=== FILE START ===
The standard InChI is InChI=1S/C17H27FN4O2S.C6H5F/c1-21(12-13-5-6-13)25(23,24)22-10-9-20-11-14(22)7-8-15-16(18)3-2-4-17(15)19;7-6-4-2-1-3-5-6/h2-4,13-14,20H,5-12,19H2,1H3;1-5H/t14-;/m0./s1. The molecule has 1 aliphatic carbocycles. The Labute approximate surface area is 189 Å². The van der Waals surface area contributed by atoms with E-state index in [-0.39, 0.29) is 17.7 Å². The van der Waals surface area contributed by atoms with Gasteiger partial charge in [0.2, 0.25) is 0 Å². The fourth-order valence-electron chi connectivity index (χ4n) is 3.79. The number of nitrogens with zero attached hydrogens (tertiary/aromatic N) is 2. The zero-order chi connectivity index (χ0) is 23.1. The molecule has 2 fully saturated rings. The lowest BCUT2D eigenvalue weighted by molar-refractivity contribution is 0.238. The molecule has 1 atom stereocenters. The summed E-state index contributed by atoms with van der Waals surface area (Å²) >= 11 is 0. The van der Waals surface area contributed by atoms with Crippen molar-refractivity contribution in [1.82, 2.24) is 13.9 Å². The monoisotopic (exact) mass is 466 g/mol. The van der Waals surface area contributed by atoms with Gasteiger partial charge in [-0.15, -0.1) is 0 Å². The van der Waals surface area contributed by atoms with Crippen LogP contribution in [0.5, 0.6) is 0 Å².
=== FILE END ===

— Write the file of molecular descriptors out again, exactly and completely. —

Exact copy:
The standard InChI is InChI=1S/C17H27FN4O2S.C6H5F/c1-21(12-13-5-6-13)25(23,24)22-10-9-20-11-14(22)7-8-15-16(18)3-2-4-17(15)19;7-6-4-2-1-3-5-6/h2-4,13-14,20H,5-12,19H2,1H3;1-5H/t14-;/m0./s1. The molecule has 1 aliphatic carbocycles. The Labute approximate surface area is 189 Å². The van der Waals surface area contributed by atoms with E-state index in [-0.39, 0.29) is 17.7 Å². The van der Waals surface area contributed by atoms with Gasteiger partial charge in [0.2, 0.25) is 0 Å². The fourth-order valence-electron chi connectivity index (χ4n) is 3.79. The number of nitrogens with zero attached hydrogens (tertiary/aromatic N) is 2. The zero-order chi connectivity index (χ0) is 23.1. The molecule has 2 fully saturated rings. The lowest BCUT2D eigenvalue weighted by molar-refractivity contribution is 0.238. The molecule has 1 atom stereocenters. The summed E-state index contributed by atoms with van der Waals surface area (Å²) >= 11 is 0. The van der Waals surface area contributed by atoms with Crippen molar-refractivity contribution in [1.82, 2.24) is 13.9 Å². The monoisotopic (exact) mass is 466 g/mol. The van der Waals surface area contributed by atoms with Gasteiger partial charge in [-0.15, -0.1) is 0 Å². The van der Waals surface area contributed by atoms with Crippen LogP contribution in [0.5, 0.6) is 0 Å².